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A police officer patrols near London Bridge Saturday, a day after the stabbing attack. Photo: Niklas Halle'n/AFP via Getty Images

Britain's Queen Elizabeth II led tributes Saturday to first responders and the "brave individuals who put their own lives at risk" to confront a terrorist who killed two people and wounded three others at London Bridge.

Details: Moments before police shot the attacker dead on Friday, several people rushed him, trying to disarm him of his two knives while he wore a fake suicide bombing vest. One man who helped hold down the attacker left the scene carrying a large knife, video posted to social media shows.

  • A Polish immigrant used a 5-foot narwhal tusk on the attacker, whom police named as convicted terrorist Usman Khan, 28, from Staffordshire in the West Midlands of England (no relation to the London mayor). The bypasser, identified as Lukasz, grabbed the tusk from the wall of his nearby workplace at Fishmongers' Hall from where the attack began, The Times reports.
  • Another man used a fire extinguisher on Khan, video posted online shows.
  • Tour guide operator Thomas Gray, 24, told Sky News of his role in tackling Khan, "I stamped on his left wrist while someone else smacked his hand on the ground and then kicked one of the knives away. I went to pick up the knife when I heard a cop say 'he has got a bomb'."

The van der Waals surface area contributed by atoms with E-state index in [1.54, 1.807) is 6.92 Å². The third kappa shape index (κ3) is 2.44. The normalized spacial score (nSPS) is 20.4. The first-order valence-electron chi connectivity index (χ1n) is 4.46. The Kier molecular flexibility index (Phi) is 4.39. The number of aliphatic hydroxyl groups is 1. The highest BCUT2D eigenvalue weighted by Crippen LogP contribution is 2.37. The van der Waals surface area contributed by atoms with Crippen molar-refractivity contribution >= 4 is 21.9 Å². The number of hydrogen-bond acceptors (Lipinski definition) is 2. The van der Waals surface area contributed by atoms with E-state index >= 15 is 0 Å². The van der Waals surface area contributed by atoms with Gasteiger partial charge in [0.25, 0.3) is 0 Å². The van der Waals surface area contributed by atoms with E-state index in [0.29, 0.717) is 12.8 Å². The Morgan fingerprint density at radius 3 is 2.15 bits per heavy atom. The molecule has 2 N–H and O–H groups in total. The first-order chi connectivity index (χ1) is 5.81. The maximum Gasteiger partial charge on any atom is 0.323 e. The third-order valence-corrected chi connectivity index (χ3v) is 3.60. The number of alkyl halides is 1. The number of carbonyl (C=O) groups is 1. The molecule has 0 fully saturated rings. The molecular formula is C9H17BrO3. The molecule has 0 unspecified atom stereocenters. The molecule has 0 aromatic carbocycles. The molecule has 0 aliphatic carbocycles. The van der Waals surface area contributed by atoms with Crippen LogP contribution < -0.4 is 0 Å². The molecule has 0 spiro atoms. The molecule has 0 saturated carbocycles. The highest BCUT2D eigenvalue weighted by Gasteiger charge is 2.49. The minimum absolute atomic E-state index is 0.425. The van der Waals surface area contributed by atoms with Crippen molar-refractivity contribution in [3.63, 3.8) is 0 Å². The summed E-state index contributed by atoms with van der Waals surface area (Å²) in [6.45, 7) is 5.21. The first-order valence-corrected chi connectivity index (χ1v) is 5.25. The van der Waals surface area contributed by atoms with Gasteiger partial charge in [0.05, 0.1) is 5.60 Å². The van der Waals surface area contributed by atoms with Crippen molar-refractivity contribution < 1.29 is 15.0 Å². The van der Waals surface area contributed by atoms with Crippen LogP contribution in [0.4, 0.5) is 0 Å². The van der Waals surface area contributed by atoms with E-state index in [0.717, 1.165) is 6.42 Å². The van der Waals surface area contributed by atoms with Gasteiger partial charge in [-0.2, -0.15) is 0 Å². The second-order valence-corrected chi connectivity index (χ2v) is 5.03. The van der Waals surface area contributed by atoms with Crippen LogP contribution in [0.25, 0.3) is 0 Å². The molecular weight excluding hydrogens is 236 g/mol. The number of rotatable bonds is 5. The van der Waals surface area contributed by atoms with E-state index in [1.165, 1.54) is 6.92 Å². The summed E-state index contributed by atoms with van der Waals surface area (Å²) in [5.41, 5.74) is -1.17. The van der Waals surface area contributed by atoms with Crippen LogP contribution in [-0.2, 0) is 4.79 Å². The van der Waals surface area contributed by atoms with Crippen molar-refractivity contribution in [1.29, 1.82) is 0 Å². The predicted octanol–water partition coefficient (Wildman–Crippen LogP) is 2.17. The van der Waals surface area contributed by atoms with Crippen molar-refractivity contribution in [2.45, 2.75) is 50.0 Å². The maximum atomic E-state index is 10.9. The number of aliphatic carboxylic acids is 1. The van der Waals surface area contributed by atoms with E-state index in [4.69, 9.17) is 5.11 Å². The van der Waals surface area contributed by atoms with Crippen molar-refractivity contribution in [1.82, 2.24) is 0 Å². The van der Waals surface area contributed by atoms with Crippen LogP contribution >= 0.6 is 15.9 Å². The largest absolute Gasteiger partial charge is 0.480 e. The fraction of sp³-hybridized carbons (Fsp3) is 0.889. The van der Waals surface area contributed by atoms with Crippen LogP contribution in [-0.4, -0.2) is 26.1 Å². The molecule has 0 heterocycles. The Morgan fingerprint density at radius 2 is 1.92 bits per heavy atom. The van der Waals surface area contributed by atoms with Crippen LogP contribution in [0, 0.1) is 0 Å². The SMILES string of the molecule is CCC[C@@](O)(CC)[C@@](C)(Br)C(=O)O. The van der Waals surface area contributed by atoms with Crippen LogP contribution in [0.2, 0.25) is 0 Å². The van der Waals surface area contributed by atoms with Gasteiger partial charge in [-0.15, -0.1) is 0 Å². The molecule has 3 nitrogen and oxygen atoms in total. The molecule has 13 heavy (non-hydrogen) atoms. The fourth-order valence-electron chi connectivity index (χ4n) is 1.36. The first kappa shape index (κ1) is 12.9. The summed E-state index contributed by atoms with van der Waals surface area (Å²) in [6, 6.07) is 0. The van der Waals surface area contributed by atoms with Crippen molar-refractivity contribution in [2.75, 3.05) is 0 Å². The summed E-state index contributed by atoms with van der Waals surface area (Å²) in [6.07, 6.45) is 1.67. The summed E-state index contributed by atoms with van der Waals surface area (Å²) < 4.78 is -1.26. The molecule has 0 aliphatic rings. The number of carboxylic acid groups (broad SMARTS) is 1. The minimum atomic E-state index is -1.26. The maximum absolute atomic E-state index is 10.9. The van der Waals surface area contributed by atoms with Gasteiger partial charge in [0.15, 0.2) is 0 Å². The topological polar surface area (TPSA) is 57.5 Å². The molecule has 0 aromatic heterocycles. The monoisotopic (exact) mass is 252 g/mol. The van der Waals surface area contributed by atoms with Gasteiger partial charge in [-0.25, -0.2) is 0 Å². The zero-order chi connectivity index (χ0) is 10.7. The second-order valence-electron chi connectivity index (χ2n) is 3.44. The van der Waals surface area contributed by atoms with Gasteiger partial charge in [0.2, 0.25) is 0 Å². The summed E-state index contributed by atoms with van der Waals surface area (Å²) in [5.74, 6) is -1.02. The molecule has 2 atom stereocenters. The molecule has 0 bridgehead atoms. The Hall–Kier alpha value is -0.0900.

• Convicted murderer James Ford, 42, who was on day release from prison, also helped, Kent Online first reported.

What they're saying: British Prime Minister Boris Johnson paid tribute to the "sheer bravery" of those who helped. London Mayor Sadiq Khan tweeted he's in "awe of the people who ran towards danger to keep us all safe."

Sensitive content warning: The below video shows the moment "Lukasz" and the man with the fire extinguisher approach the attacker.

A tweet previously embedded here has been deleted or was tweeted from an account that has been suspended or deleted.

Go deeper: PM vows review as convicted terrorist named in London Bridge attack

Go deeper

Chauvin defense closing: "Does not have to prove his innocence"

Chauvin's defense attorney Eric Nelson opened his closing argument on Monday by reminding the jury that Derek Chauvin "does not have to prove his innocence."

Why it matters: The jury's verdict in Chauvin's murder trial is seen by advocates as one of the most crucial civil rights cases in decades.

Merrick Garland: Domestic terror is "still with us"

Photo: Kevin Dietsch/UPI/Bloomberg via Getty Images

In his first major speech, Attorney General Merrick Garland warned the nation Monday to remain vigilant against the rising threat of domestic extremism.

Why it matters: Domestic terrorism poses an "elevated threat" to the nation this year, according to U.S. intelligence. Garland has already pledged to crack down on violence linked to white supremacists and right-wing militia groups.